One option is via online comments on this and other news and political blogsites, and through the social media. Some of you do this every day; we invite all of you to do likewise. You may even like to try your hand at writing a piece for The Political Sword. If this appeals to you, send an email to Ad Astra at to obtain further information.

Another avenue is via your local newspaper. Many still exist. They carry local news, which is always of interest to locals. Hungry for content, they will welcome your contribution. You may have more difficulty having a ‘Letter to the Editor’ accepted by State or National newspapers, but it’s worth a try. As you know, some do actually get published!

Another option is via your local member of federal parliament. It matters not whether he or she is a member of your preferred party. Local members are there to represent your views in parliament and its committees, even if different from their own. Visit their electoral office and say to the member: “You may not agree with my views, but I insist you take them to your party room and your committees, and express them forcibly; I want your colleagues to know what I think”. The member is obliged to do so, to represent you as an individual voter.

Each of us has but a small voice, but thousands of small voices can make a lot of noise. We know that parliamentarians are very sensitive to letters sent to them by constituents, so long as they are courteous and respectful. While a couple of letters on the same subject might be ignored, more than a few ring alarm bells for them, and evoke a frightened response. We’ve known that for ages. Writing a letter has more potency than sending an email. Parliamentarians receive thousands of emails, which are too easy to delete.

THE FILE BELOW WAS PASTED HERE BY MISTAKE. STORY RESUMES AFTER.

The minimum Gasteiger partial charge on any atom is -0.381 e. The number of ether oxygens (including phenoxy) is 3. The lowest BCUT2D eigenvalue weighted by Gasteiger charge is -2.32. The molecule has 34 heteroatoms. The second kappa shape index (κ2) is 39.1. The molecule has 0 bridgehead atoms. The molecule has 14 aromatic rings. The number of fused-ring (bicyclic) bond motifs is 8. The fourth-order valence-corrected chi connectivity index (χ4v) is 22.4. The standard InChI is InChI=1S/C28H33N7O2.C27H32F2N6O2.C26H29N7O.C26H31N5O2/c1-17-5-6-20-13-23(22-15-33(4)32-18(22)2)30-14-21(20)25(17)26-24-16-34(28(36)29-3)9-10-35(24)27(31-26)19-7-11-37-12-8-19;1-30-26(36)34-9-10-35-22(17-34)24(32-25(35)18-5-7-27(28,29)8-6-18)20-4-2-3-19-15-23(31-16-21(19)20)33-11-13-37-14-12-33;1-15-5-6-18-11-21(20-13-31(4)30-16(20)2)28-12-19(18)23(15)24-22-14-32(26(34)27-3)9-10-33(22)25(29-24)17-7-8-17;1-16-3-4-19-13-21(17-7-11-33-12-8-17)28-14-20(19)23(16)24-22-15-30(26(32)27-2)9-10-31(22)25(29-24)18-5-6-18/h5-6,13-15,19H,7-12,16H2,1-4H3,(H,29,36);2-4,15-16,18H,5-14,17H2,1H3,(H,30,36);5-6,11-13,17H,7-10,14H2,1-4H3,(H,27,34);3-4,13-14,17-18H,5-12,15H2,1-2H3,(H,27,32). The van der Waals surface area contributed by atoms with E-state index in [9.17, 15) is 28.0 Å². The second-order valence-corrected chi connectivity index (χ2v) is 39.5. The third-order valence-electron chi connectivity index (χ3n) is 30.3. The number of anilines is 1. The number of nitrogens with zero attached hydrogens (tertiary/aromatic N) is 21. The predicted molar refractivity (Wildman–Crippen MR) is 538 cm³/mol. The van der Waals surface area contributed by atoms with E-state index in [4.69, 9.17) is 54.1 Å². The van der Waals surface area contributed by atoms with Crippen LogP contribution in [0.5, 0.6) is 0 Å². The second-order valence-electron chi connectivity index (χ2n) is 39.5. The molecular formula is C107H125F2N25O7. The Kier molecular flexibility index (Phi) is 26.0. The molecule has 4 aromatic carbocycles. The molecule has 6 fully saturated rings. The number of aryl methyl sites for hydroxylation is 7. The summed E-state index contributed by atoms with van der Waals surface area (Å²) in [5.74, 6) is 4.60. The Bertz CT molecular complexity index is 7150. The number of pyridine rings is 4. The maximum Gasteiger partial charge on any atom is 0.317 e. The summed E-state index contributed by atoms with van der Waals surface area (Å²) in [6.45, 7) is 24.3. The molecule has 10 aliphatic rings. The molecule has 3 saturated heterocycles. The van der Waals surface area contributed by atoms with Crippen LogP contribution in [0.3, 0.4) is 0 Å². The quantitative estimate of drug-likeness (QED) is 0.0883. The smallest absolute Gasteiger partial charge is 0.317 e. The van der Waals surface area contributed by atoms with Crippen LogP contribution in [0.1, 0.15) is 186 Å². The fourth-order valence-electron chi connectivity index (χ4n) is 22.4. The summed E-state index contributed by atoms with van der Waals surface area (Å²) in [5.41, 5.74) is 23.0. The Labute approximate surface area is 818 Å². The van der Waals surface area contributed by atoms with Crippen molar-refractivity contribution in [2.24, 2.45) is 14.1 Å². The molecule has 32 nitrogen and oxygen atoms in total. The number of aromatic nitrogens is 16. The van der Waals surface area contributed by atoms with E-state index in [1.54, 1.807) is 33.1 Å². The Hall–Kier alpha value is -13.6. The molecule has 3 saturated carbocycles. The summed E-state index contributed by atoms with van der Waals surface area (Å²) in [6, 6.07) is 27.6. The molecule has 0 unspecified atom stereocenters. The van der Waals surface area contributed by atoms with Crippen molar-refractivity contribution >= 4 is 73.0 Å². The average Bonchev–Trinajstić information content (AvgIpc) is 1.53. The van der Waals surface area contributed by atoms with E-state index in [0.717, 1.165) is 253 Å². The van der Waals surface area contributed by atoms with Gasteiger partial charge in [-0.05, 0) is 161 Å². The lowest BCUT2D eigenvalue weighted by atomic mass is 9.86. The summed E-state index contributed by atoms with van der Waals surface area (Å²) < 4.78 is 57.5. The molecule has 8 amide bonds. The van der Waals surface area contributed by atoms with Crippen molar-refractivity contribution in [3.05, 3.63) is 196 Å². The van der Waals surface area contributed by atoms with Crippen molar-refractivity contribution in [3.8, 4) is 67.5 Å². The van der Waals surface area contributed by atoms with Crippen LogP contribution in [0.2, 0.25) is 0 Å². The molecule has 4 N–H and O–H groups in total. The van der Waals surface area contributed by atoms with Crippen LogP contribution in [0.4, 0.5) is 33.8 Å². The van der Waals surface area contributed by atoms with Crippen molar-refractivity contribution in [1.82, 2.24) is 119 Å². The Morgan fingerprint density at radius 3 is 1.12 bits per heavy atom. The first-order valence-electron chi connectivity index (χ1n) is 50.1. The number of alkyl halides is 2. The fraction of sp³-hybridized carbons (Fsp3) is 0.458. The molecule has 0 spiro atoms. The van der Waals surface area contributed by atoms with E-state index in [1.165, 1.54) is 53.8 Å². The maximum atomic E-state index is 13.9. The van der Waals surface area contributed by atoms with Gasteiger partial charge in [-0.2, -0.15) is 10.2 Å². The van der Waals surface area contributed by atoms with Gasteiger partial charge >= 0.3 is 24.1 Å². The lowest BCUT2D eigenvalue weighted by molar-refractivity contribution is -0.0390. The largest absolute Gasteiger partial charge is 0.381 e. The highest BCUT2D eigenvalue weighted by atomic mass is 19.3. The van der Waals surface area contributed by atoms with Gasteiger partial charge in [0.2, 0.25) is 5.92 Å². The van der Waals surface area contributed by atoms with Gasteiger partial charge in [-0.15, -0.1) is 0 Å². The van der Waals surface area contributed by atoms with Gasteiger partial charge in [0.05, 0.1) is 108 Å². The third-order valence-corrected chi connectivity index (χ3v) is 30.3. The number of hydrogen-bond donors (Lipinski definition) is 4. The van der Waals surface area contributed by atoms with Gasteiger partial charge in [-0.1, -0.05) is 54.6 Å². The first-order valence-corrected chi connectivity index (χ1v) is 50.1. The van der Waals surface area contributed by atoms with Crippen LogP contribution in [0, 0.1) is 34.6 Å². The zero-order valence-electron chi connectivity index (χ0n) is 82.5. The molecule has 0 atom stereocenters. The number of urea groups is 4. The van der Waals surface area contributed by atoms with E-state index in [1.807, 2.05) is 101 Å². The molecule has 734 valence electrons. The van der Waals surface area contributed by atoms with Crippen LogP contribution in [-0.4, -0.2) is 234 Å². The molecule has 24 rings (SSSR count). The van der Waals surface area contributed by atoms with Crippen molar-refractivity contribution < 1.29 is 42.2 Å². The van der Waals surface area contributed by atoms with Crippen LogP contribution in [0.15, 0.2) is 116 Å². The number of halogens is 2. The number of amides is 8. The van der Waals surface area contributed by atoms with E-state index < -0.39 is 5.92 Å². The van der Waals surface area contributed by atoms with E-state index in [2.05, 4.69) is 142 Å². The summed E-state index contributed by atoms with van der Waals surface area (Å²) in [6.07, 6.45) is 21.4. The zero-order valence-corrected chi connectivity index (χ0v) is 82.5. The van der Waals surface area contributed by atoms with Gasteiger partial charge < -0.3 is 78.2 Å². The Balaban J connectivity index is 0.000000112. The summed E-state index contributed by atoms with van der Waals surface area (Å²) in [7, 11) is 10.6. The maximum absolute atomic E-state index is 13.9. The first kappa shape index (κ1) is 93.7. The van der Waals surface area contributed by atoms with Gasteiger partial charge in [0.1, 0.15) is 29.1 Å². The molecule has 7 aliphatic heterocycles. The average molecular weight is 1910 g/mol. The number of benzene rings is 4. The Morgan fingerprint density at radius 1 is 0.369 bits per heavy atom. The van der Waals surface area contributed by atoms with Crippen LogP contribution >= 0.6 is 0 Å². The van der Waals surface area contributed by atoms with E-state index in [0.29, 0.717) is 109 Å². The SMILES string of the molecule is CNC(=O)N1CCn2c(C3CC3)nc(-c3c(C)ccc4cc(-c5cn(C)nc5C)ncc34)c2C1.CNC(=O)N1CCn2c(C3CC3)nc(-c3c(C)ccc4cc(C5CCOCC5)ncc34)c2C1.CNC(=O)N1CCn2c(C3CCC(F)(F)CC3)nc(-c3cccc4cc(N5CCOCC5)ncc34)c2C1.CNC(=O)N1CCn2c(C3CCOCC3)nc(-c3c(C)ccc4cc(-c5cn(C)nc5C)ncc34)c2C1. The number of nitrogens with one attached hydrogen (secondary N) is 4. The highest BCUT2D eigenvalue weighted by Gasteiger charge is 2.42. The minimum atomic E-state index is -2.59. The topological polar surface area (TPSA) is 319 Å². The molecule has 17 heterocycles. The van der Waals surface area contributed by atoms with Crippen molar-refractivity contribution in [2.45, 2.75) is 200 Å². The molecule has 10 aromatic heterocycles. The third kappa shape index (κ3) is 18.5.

Here is a website that gives advice about how to write to a parliamentarian. This example is particularly useful as it focuses on climate change, a subject you may wish to address with your MP. Here’s another resource.

Please join hands with us at The Political Sword to facilitate the changes to the governance of our country we all desire and deserve.

This article was originally published on The Political Sword.

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  1. Keitha Granville

    I try hard to speak out as often as possible, not sure if anyone reads or listens, but I agree that there is no point complaining unless you are trying.

  2. paul walter

    Sorry Ad astra, but I really wonder after the last three elections.

  3. Jack Cade

    Even with the appalling media bias in this country, NOBODY could possibly be unaware of the unabashed greed and dishonesty of ALL of the members of the Coalition government. And ipso facto, we have to concede that the nation just doesn’t give a shit.
    And now, I have finally decided that neither do I.
    Why should I?

  4. pierre wilkinson

    good work and thank you all at AIMN
    now back to grinding sulphur, charcoal and saltpetre

  5. Lambiechop Simplenell.

    Tell you what, you can have some good fun on the way though.

    An interview by Lee Sales of Angus Taylor tonight (after a unpleasant segment on Alinta Energy), f’rinstance.

    The idiot really tied himself up in knots and lost most of the points in what must have been an embarrassing duel for him.

  6. Kaye Lee

    We are asked to speak up when we see bullying or domestic violence or racial abuse. Our schools and workplaces are working hard to foster safer, more inclusive environments. We are all being asked to be more accountable.